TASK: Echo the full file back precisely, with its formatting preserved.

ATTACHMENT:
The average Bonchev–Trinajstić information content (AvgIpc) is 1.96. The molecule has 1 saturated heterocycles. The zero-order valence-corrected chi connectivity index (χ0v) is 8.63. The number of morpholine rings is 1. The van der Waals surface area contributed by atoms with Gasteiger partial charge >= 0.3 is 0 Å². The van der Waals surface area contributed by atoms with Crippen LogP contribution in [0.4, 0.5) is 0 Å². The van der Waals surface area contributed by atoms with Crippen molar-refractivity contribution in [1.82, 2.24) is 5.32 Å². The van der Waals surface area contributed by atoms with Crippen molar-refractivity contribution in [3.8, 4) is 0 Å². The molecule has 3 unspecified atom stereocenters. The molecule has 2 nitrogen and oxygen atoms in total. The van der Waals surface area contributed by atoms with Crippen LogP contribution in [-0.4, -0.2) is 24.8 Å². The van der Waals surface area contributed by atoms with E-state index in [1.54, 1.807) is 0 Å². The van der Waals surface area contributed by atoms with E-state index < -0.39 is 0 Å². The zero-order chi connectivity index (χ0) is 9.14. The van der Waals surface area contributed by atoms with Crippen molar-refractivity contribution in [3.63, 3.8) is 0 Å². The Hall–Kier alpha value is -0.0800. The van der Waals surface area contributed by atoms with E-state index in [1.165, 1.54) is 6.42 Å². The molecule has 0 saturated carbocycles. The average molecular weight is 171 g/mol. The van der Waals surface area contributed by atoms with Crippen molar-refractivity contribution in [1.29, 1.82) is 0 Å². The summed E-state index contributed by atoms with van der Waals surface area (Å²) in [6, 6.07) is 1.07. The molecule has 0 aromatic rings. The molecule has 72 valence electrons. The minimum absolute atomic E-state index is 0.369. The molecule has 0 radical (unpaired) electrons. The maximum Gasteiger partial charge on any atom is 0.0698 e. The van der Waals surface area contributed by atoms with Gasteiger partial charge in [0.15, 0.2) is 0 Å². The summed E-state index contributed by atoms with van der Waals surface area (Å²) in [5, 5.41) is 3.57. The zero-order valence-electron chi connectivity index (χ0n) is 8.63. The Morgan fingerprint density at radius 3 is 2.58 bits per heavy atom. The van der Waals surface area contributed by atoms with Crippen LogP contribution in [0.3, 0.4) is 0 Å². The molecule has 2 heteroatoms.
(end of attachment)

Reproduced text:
The average Bonchev–Trinajstić information content (AvgIpc) is 1.96. The molecule has 1 saturated heterocycles. The zero-order valence-corrected chi connectivity index (χ0v) is 8.63. The number of morpholine rings is 1. The van der Waals surface area contributed by atoms with Gasteiger partial charge >= 0.3 is 0 Å². The van der Waals surface area contributed by atoms with Crippen LogP contribution in [0.4, 0.5) is 0 Å². The van der Waals surface area contributed by atoms with Crippen molar-refractivity contribution in [1.82, 2.24) is 5.32 Å². The van der Waals surface area contributed by atoms with Crippen molar-refractivity contribution in [3.8, 4) is 0 Å². The molecule has 3 unspecified atom stereocenters. The molecule has 2 nitrogen and oxygen atoms in total. The van der Waals surface area contributed by atoms with Crippen LogP contribution in [-0.4, -0.2) is 24.8 Å². The van der Waals surface area contributed by atoms with E-state index in [1.54, 1.807) is 0 Å². The van der Waals surface area contributed by atoms with E-state index < -0.39 is 0 Å². The zero-order chi connectivity index (χ0) is 9.14. The van der Waals surface area contributed by atoms with Crippen molar-refractivity contribution in [3.63, 3.8) is 0 Å². The Hall–Kier alpha value is -0.0800. The van der Waals surface area contributed by atoms with E-state index in [1.165, 1.54) is 6.42 Å². The molecule has 0 saturated carbocycles. The average molecular weight is 171 g/mol. The van der Waals surface area contributed by atoms with Crippen molar-refractivity contribution in [1.29, 1.82) is 0 Å². The summed E-state index contributed by atoms with van der Waals surface area (Å²) in [6, 6.07) is 1.07. The molecule has 0 aromatic rings. The molecule has 72 valence electrons. The minimum absolute atomic E-state index is 0.369. The molecule has 0 radical (unpaired) electrons. The maximum Gasteiger partial charge on any atom is 0.0698 e. The van der Waals surface area contributed by atoms with Gasteiger partial charge in [0.15, 0.2) is 0 Å². The summed E-state index contributed by atoms with van der Waals surface area (Å²) in [5, 5.41) is 3.57. The zero-order valence-electron chi connectivity index (χ0n) is 8.63. The Morgan fingerprint density at radius 3 is 2.58 bits per heavy atom. The van der Waals surface area contributed by atoms with Crippen LogP contribution in [0.3, 0.4) is 0 Å². The molecule has 2 heteroatoms.